It is an oft-repeated statistic that approximately 50% of people will die without a valid Will in place.
I can understand why this is the case – no one wants to look death in the face and think of their loved ones in a world that no longer includes them. As if that wasn’t enough, the otherwise solemn tone of the conversation is lowered when we end up focussing on what should happen to all their stuff when the inevitable happens. The thought process then tends to end with something along the lines of “I don’t have anything to give away anyway.”
I see it differently.
First, almost every adult of working age has something to give away – they have superannuation. With some planning, the superannuation death benefits (often including a default level of life insurance) can form part of your estate. Even the most basic of default cover can easily extend into the hundreds of thousands of dollars.
Second, I believe a considered estate plan and clearly-drafted will is the greatest legacy you can leave for your loved ones. By leaving a Will you give your loved ones certainty. You tell your family who you want to deal with your affairs when you’re gone, you tell them to whom you want your estate to be left to and – sometimes more importantly – you ensure that those who should not benefit receive nothing.
If you were to die without a valid Will your family are left with uncertainty as to your intentions. Worse, they are forced to divide your assets in a way that they may know you would have hated.
I pause to note that not everyone who dies without a Will does so intentionally. Some people actually make the effort to set up a Will but marry after they make the Will, not realising that marriage revokes the Will. (Note: There are ways to avoid this depending on which jurisdiction you live in, but this is a discussion for another day.)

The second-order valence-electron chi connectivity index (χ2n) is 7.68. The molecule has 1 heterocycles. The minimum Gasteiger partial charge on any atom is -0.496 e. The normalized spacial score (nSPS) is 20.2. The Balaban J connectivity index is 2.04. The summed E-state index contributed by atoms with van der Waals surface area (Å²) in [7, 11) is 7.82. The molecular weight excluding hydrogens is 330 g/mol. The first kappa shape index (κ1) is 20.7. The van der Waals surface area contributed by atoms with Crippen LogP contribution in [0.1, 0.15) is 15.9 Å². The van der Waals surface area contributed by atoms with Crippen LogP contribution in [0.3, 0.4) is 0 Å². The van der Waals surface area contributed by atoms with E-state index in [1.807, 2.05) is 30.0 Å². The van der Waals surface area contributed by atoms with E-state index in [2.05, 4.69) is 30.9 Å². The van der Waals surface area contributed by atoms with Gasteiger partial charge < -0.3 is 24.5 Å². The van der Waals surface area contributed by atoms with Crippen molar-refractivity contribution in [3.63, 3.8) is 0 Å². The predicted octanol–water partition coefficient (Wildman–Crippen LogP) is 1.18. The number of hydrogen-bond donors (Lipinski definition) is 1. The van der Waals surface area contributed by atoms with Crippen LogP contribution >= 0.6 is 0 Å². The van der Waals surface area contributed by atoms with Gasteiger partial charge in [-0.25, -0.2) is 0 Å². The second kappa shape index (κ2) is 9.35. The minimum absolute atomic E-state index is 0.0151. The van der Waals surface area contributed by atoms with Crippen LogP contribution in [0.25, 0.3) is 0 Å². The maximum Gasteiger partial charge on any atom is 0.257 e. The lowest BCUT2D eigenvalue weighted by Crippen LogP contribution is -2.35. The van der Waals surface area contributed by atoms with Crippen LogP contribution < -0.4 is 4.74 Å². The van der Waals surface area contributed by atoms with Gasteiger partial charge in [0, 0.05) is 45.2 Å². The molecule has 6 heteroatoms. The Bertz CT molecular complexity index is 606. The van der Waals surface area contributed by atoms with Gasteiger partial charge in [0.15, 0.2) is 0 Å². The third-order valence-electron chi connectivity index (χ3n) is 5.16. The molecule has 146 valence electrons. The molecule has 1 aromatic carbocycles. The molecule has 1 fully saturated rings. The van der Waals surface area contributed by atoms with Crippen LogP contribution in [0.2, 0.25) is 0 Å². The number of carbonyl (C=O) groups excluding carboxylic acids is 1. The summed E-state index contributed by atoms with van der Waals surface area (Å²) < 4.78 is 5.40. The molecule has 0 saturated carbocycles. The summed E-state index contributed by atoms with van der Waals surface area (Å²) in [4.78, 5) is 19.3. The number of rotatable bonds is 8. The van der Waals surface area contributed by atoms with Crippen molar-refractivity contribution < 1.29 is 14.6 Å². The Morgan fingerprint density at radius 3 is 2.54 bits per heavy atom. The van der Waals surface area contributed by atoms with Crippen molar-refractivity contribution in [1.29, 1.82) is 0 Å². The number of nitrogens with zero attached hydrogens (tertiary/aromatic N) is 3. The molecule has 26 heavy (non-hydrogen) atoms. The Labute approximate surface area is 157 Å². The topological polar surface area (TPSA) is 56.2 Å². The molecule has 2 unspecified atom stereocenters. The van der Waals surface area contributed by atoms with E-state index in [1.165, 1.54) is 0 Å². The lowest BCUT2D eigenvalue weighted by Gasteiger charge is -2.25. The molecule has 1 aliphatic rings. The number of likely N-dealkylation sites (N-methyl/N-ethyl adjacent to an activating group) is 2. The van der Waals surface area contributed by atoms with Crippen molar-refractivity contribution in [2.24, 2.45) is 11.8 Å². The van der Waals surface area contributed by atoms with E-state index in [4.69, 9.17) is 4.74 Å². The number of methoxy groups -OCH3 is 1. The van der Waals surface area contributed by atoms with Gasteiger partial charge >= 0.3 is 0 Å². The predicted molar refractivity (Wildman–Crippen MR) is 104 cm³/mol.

Dying without a Will is referred to as intestacy. Intestate estates are distributed according to a strict statutory formula that pays no regard to your intentions and varies with your family circumstances and in which state or territory you live when you pass away.
The application of the formula tends to lead to perverse or unjust outcomes and can be entirely avoided by making a Will. Making a Will is empowering – if not for you, then at least for those you leave behind.
I will illustrate it with a few examples.
If a family member has died without a will or if you have questions about how intestacy might apply to you in your current circumstances, you should call Canberra’s specialist wills and estates lawyers for an obligation-free chat.
Example 1: The Newlyweds
Greg and Sian have been together for 14 years and were recently engaged. They have two children – Samuel (12) and Harriet (10).
The week before they were married they see a lawyer (who they didn’t mention the marriage to – oops!) and make a will in favour of each other and their children. They are married as planned. Unfortunately, Greg died suddenly and unexpectedly on their honeymoon.